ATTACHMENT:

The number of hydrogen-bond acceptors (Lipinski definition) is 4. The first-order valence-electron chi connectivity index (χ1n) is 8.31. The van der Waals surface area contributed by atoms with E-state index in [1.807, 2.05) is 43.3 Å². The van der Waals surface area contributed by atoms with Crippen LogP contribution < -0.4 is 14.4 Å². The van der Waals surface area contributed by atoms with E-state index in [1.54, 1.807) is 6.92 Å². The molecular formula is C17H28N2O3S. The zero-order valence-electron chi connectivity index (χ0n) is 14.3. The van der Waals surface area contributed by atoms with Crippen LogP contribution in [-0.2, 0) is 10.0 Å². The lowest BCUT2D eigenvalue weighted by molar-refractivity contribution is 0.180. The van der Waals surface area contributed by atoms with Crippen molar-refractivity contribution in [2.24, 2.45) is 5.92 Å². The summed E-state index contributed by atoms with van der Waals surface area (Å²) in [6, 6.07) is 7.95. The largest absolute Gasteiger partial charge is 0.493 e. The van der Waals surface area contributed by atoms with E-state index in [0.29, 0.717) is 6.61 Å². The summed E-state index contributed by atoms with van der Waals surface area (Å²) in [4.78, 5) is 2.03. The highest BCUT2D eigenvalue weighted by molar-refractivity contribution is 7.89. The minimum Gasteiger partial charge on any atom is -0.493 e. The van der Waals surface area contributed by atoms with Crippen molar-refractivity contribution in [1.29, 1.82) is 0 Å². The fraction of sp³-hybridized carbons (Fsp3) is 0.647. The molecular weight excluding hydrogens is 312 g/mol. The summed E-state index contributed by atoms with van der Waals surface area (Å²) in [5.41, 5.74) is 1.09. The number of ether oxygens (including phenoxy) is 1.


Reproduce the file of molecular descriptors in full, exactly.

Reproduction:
The number of hydrogen-bond acceptors (Lipinski definition) is 4. The first-order valence-electron chi connectivity index (χ1n) is 8.31. The van der Waals surface area contributed by atoms with E-state index in [1.807, 2.05) is 43.3 Å². The van der Waals surface area contributed by atoms with Crippen LogP contribution < -0.4 is 14.4 Å². The van der Waals surface area contributed by atoms with E-state index in [1.54, 1.807) is 6.92 Å². The molecular formula is C17H28N2O3S. The zero-order valence-electron chi connectivity index (χ0n) is 14.3. The van der Waals surface area contributed by atoms with Crippen LogP contribution in [-0.2, 0) is 10.0 Å². The lowest BCUT2D eigenvalue weighted by molar-refractivity contribution is 0.180. The van der Waals surface area contributed by atoms with Crippen molar-refractivity contribution in [2.24, 2.45) is 5.92 Å². The summed E-state index contributed by atoms with van der Waals surface area (Å²) in [6, 6.07) is 7.95. The largest absolute Gasteiger partial charge is 0.493 e. The van der Waals surface area contributed by atoms with E-state index in [0.29, 0.717) is 6.61 Å². The summed E-state index contributed by atoms with van der Waals surface area (Å²) in [4.78, 5) is 2.03. The highest BCUT2D eigenvalue weighted by molar-refractivity contribution is 7.89. The minimum Gasteiger partial charge on any atom is -0.493 e. The van der Waals surface area contributed by atoms with Crippen molar-refractivity contribution in [1.29, 1.82) is 0 Å². The fraction of sp³-hybridized carbons (Fsp3) is 0.647. The molecular weight excluding hydrogens is 312 g/mol. The summed E-state index contributed by atoms with van der Waals surface area (Å²) in [5.41, 5.74) is 1.09. The number of ether oxygens (including phenoxy) is 1.